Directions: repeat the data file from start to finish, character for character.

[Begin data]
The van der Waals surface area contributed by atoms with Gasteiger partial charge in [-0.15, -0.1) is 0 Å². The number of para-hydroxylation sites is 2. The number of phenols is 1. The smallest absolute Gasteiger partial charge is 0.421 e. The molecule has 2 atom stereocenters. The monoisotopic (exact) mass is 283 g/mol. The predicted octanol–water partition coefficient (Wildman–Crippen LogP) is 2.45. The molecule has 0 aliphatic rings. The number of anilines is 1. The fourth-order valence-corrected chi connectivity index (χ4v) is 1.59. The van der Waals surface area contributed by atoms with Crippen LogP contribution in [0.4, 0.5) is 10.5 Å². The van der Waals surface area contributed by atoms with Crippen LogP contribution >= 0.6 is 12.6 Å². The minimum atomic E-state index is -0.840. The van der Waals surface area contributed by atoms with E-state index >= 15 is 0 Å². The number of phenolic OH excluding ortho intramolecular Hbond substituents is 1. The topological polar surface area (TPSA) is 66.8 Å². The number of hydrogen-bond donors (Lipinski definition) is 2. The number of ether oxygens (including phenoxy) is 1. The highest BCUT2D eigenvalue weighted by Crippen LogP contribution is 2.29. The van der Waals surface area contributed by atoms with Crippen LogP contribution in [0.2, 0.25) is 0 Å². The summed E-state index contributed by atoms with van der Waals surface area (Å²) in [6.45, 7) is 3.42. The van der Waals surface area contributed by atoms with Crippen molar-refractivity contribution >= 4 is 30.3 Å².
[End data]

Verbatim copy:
The van der Waals surface area contributed by atoms with Gasteiger partial charge in [-0.15, -0.1) is 0 Å². The number of para-hydroxylation sites is 2. The number of phenols is 1. The smallest absolute Gasteiger partial charge is 0.421 e. The molecule has 2 atom stereocenters. The monoisotopic (exact) mass is 283 g/mol. The predicted octanol–water partition coefficient (Wildman–Crippen LogP) is 2.45. The molecule has 0 aliphatic rings. The number of anilines is 1. The fourth-order valence-corrected chi connectivity index (χ4v) is 1.59. The van der Waals surface area contributed by atoms with Crippen LogP contribution in [0.4, 0.5) is 10.5 Å². The van der Waals surface area contributed by atoms with Crippen LogP contribution >= 0.6 is 12.6 Å². The minimum atomic E-state index is -0.840. The van der Waals surface area contributed by atoms with E-state index >= 15 is 0 Å². The number of phenolic OH excluding ortho intramolecular Hbond substituents is 1. The topological polar surface area (TPSA) is 66.8 Å². The number of hydrogen-bond donors (Lipinski definition) is 2. The number of ether oxygens (including phenoxy) is 1. The highest BCUT2D eigenvalue weighted by Crippen LogP contribution is 2.29. The van der Waals surface area contributed by atoms with Crippen LogP contribution in [0.2, 0.25) is 0 Å². The summed E-state index contributed by atoms with van der Waals surface area (Å²) in [6.45, 7) is 3.42. The van der Waals surface area contributed by atoms with Crippen molar-refractivity contribution >= 4 is 30.3 Å².